Tissue-specific turnover rates of the nitrogen stable isotope as functions of time and growth in a cyprinid fish

Authors: Busst, G.M.A. and Britton, J.

http://eprints.bournemouth.ac.uk/29487/

Journal: Hydrobiologia

Publisher: Kluwer Academic Publishers

ISSN: 0018-8158

Ecological applications of stable isotope data require knowledge on the isotopic turnover rate of tissues, usually described as the isotopic half-life in days (T0.5) or the change in mass (G0.5). Ecological studies increasingly analyse tissues collected nondestructively, such as fish fin and scales, but there is limited knowledge on their turnover rates. Determining turnover rates in situ is challenging, with ex situ approaches preferred. Correspondingly, T0.5 and G0.5 of the nitrogen stable isotope (d15N) were determined for juvenile barbel Barbus barbus (5.5 ± 0.6 g starting weight) using a diet-switch experiment. d15N data from muscle, fin and scales were taken during a 125 day post diet-switch period. Whilst isotopic equilibrium was not reached in the 125 days, the d15N values did approach those of the new diet. The fastest turnover rates were in more metabolically active tissues, from muscle (highest) to scales (lowest). Turnover rates were relatively slow; T0.5 was 84 (muscle) to 145 (scale) days; G0.5 was 1.39 9 body mass (muscle) to 2.0 9 body mass (scales), with this potentially relating to the slow growth of the experimental fish. These turnover estimates across the different tissues emphasise the importance of estimating half-lives for focal taxa at species and tissue levels for ecological studies.

This data was imported from Scopus:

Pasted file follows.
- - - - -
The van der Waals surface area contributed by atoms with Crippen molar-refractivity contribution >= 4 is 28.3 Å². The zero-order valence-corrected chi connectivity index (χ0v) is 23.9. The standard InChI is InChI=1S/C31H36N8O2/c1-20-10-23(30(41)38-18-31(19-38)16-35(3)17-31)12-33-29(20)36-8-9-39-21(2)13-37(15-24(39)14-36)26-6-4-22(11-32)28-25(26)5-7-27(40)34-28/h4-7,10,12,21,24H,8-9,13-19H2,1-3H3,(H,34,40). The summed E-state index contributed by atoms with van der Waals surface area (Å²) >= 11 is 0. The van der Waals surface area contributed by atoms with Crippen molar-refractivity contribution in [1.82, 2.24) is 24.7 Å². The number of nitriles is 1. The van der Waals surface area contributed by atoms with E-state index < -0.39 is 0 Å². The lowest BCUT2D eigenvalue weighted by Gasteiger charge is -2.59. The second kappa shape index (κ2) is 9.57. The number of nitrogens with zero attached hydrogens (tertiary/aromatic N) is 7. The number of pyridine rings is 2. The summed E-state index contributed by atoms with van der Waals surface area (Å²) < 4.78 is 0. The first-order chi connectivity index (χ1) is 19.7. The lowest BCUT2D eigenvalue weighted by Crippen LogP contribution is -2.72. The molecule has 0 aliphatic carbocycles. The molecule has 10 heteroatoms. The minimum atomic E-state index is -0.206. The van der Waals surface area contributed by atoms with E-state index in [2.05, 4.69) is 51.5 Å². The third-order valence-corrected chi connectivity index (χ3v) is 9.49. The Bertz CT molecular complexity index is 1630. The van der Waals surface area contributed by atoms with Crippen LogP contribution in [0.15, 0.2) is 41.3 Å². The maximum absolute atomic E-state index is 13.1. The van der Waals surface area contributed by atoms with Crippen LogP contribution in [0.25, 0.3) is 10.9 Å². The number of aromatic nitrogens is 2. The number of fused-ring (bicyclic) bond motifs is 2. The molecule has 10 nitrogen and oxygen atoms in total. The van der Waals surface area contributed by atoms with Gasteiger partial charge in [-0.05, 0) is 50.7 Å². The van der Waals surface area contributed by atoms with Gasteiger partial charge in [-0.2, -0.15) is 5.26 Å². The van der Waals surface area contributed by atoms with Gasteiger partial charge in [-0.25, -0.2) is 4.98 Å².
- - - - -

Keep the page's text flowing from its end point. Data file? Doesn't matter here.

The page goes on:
Authors: Busst, G.M.A. and Britton, J.R.

http://eprints.bournemouth.ac.uk/29487/

Journal: Hydrobiologia

Volume: 805

Issue: 1

Pages: 49-60

eISSN: 1573-5117

ISSN: 0018-8158

DOI: 10.1007/s10750-017-3276-2

© 2017, The Author(s). Ecological applications of stable isotope data require knowledge on the isotopic turnover rate of tissues, usually described as the isotopic half-life in days (T0.5) or the change in mass (G0.5). Ecological studies increasingly analyse tissues collected non-destructively, such as fish fin and scales, but there is limited knowledge on their turnover rates. Determining turnover rates in situ is challenging, with ex situ approaches preferred. Correspondingly, T0.5 and G0.5 of the nitrogen stable isotope (δ15N) were determined for juvenile barbel Barbus barbus (5.5 ± 0.6 g starting weight) using a diet-switch experiment. δ15N data from muscle, fin and scales were taken during a 125 day post diet-switch period. Whilst isotopic equilibrium was not reached in the 125 days, the δ15N values did approach those of the new diet. The fastest turnover rates were in more metabolically active tissues, from muscle (highest) to scales (lowest). Turnover rates were relatively slow; T0.5 was 84 (muscle) to 145 (scale) days; G0.5 was 1.39 × body mass (muscle) to 2.0 × body mass (scales), with this potentially relating to the slow growth of the experimental fish. These turnover estimates across the different tissues emphasise the importance of estimating half-lives for focal taxa at species and tissue levels for ecological studies.

This data was imported from Web of Science (Lite):

Authors: Busst, G.M.A. and Britton, J.R.

http://eprints.bournemouth.ac.uk/29487/

Journal: HYDROBIOLOGIA

Volume: 805

Issue: 1

Pages: 49-60

eISSN: 1573-5117

ISSN: 0018-8158

DOI: 10.1007/s10750-017-3276-2

The data on this page was last updated at 11:59 on June 25, 2019.